Euro credit supply: Market turmoil dampened supply in March
Turmoil in the banking sector kept primary markets closed for much of March, resulting in corporate supply of just €24bn, significantly below the average of previous years
Year-to-date supply is behind previous years, now at €92bn compared to €99bn in 2022, and €110bn-€137bn in the three previous years. Net supply was negative in March - at -€7bn, and after redemptions totalled €31bn. However, in saying all that, with more stability in rates and spreads after the initial turmoil, issuers came knocking on the primary market door. The newly issued bonds were met with strong demand, with books well oversubscribed, decent tightening down from IPT and rather low new issue premia.
Real Estate supply is down 90% this year compared to the same period in 2022. The sector remains under pressure. Issuance of longer-dated corporate bonds is down since the beginning of the year, with new supply targeting the short end.
The equation may be changing for reverse yankee supply, with more attractive swapping conditions for US issuers resulting from USD credit underperformance versus EUR credit. The USD EUR spread differential has moved wider in the past few weeks. The cross-currency basis swap widened slightly in the initial turmoil, but has since narrowed. There now appear to be some attractive funding opportunities for reverse yankee issuers.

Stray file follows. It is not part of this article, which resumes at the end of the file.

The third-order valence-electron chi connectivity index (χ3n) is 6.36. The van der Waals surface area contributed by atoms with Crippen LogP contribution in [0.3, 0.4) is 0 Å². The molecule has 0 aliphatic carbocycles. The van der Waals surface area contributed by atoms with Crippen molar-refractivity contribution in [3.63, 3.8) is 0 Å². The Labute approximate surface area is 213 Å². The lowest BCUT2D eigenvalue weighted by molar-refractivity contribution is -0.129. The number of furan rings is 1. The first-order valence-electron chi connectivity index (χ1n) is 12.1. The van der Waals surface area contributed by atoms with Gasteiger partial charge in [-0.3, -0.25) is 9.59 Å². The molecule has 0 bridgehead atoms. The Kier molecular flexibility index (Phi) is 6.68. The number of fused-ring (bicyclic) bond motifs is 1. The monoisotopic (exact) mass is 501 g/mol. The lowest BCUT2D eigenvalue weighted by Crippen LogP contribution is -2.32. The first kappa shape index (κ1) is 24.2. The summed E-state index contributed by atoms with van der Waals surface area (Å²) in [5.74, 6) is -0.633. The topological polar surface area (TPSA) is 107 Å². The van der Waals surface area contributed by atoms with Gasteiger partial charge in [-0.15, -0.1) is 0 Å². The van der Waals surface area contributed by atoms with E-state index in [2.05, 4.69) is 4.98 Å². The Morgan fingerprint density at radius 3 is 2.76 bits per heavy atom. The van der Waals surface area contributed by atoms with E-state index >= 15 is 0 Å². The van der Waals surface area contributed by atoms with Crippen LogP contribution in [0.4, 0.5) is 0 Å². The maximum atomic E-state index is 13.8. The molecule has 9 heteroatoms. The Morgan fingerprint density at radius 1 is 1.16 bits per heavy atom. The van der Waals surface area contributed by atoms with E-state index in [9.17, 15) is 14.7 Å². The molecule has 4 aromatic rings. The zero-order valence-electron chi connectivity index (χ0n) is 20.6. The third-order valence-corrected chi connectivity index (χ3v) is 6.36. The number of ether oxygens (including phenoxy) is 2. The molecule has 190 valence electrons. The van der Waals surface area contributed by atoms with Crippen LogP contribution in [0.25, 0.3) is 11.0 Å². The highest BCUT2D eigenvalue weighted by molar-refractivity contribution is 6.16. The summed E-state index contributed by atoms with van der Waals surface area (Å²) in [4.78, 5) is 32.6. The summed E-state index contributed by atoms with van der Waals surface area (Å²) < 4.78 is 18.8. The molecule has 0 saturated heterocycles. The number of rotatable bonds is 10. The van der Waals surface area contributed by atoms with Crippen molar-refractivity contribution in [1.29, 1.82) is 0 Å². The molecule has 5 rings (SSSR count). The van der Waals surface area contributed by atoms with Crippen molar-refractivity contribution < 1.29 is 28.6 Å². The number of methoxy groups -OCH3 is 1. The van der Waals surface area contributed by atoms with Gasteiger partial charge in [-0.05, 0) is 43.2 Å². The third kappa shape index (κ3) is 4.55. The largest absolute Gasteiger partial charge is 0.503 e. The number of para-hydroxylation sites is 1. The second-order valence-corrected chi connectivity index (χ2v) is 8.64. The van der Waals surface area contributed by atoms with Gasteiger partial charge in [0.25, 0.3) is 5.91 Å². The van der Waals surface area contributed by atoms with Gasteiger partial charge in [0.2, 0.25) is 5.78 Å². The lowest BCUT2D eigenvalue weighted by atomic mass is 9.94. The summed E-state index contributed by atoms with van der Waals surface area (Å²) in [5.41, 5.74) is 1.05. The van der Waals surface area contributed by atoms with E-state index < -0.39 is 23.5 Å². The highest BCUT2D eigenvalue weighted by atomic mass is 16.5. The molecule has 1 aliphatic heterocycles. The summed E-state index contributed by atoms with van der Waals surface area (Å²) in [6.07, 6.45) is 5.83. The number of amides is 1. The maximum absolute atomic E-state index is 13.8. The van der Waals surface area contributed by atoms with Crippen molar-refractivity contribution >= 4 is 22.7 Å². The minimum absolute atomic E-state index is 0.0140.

Financial primary markets shut due to the market turmoil and bank uncertainty
Financials 2023 YTD supply remains ahead of previous years, despite low issuance in March. YTD supply now sits at €109bn, up from €94bn last year and €80-89bn in previous years. Supply in March was low at just €18bn, with the current market turmoil and uncertainty in the credit markets leaving primary markets closed for much of the month. Net supply was negative in March at -€9bn, and after redemptions totalled €27bn.
There was a steady decline of AT1 and T2 issuance from January to March this year, with only €1bn issued during the last month. The decision of the Swiss authorities to wipe out the AT1 bonds of Credit Suisse has resulted in large uncertainty in the bank capital space and has left the AT1 market in limbo. Read more on this in our Market turmoil leaves credit in limbo report, and as explained in our Listen: Constructive on credit podcast.
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